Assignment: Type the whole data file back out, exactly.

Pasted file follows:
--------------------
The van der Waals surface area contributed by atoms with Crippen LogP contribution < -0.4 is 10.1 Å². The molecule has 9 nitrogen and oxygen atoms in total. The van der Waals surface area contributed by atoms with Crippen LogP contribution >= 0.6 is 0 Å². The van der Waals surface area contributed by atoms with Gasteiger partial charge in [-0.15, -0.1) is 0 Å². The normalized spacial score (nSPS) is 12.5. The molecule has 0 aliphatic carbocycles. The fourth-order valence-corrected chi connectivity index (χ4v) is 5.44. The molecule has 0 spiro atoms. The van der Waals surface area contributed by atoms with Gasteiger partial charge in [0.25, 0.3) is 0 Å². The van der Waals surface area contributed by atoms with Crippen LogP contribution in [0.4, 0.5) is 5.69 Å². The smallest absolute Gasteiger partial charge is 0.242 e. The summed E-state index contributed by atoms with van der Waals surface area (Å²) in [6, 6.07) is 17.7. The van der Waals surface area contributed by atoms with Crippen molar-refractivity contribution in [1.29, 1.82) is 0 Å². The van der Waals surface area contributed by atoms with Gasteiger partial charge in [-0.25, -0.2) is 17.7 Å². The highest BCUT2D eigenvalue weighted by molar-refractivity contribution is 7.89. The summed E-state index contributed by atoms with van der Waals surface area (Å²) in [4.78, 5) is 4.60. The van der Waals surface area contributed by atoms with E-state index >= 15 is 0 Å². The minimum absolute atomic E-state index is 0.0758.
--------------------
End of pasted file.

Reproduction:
The van der Waals surface area contributed by atoms with Crippen LogP contribution < -0.4 is 10.1 Å². The molecule has 9 nitrogen and oxygen atoms in total. The van der Waals surface area contributed by atoms with Crippen LogP contribution >= 0.6 is 0 Å². The van der Waals surface area contributed by atoms with Gasteiger partial charge in [-0.15, -0.1) is 0 Å². The normalized spacial score (nSPS) is 12.5. The molecule has 0 aliphatic carbocycles. The fourth-order valence-corrected chi connectivity index (χ4v) is 5.44. The molecule has 0 spiro atoms. The van der Waals surface area contributed by atoms with Gasteiger partial charge in [0.25, 0.3) is 0 Å². The van der Waals surface area contributed by atoms with Crippen LogP contribution in [0.4, 0.5) is 5.69 Å². The smallest absolute Gasteiger partial charge is 0.242 e. The summed E-state index contributed by atoms with van der Waals surface area (Å²) in [6, 6.07) is 17.7. The van der Waals surface area contributed by atoms with Crippen molar-refractivity contribution in [1.29, 1.82) is 0 Å². The van der Waals surface area contributed by atoms with Gasteiger partial charge in [-0.25, -0.2) is 17.7 Å². The highest BCUT2D eigenvalue weighted by molar-refractivity contribution is 7.89. The summed E-state index contributed by atoms with van der Waals surface area (Å²) in [4.78, 5) is 4.60. The van der Waals surface area contributed by atoms with E-state index >= 15 is 0 Å². The minimum absolute atomic E-state index is 0.0758.